Kylee Moss, 7, of Missouri, was informed by Hillcrest Elementary that her body mass index is too high, leading the little girl to believe she is fat.
An unsealed letter with results from a body mass index test was sent home with children from Hillcrest Elementary. The testing occurred during physical education class.
Kylee’s mother, Amanda Moss, is outraged. "She goes, 'Does this mean I'm fat?' and I said, 'No, this does not mean you are fat,'" Amanda told Kylee.
Amanda says that Kylee is 3-foot-10 and weighs 54 pounds. "She is tiny. She has no body fat at all,” Amanda said.
"They send home a piece of paper that says, 'Here is a box. Your child doesn't fit into it. Here is what you should do to fit into the box,'" Kylee’s mother said, according to the Daily Mail.
Heidi Hickam was also outraged when the same letter was sent home with her 10-year-old son, Kaleb, who suffers from liver disease, and who already has weight issues.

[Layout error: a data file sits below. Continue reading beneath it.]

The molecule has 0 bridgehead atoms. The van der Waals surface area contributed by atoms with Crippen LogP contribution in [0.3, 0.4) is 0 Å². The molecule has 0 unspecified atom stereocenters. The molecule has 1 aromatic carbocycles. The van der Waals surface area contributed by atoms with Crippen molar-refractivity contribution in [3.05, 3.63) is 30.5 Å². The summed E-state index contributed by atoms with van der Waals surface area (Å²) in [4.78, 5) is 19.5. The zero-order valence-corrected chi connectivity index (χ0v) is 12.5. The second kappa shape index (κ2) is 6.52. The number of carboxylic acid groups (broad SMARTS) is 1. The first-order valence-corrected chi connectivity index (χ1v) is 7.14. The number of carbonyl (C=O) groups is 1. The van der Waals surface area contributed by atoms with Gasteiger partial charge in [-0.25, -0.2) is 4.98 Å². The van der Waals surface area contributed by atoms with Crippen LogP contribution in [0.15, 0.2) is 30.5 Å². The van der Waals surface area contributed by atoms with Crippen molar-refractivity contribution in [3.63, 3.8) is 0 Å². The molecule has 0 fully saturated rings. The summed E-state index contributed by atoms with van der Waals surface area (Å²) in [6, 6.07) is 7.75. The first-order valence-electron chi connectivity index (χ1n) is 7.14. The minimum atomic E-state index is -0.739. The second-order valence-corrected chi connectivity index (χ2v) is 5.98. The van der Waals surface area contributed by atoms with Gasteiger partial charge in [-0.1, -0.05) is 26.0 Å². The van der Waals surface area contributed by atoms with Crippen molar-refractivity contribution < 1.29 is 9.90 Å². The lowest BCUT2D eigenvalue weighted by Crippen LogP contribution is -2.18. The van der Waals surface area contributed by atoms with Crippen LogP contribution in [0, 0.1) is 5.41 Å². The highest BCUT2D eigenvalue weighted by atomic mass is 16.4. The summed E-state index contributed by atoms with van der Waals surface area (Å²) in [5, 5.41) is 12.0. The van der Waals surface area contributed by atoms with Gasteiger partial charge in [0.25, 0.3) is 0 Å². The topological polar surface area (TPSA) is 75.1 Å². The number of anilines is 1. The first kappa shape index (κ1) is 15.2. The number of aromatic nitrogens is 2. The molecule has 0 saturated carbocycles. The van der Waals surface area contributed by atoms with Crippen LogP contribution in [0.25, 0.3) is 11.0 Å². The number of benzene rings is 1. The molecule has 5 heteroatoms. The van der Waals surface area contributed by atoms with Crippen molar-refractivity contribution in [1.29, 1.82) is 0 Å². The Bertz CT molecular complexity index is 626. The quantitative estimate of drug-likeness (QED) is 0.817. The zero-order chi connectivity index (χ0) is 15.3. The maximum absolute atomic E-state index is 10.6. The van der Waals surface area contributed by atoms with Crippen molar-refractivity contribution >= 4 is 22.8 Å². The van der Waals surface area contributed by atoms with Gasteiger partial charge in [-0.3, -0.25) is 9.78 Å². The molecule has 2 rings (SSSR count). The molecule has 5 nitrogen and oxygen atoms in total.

“We know that he has a health problem, and we don’t need a letter to remind me of that,” Hickam said.
“If they’re going to send it home without it being in an envelope , where it’s exposed where all the kids can get into someone’s backpack and see the biggest kid in the class’s BMI and then maybe tease and bully him about it,” Hickam said, as reported by FOX 4.
Parents want the school district to recognize that its actions have consequences.
"Personal image is a big deal and if you are starting out a child at a very young age telling them they are overweight, it is a problem," said Amanda. "It is absolutely unacceptable."
Belton Superintendent Dr. Andrew Underwood said the body mass testing is intended to promote a healthy lifestyle and that the school “did not mean anything malicious by it."
"I think our teachers are just really trying to help out," he said.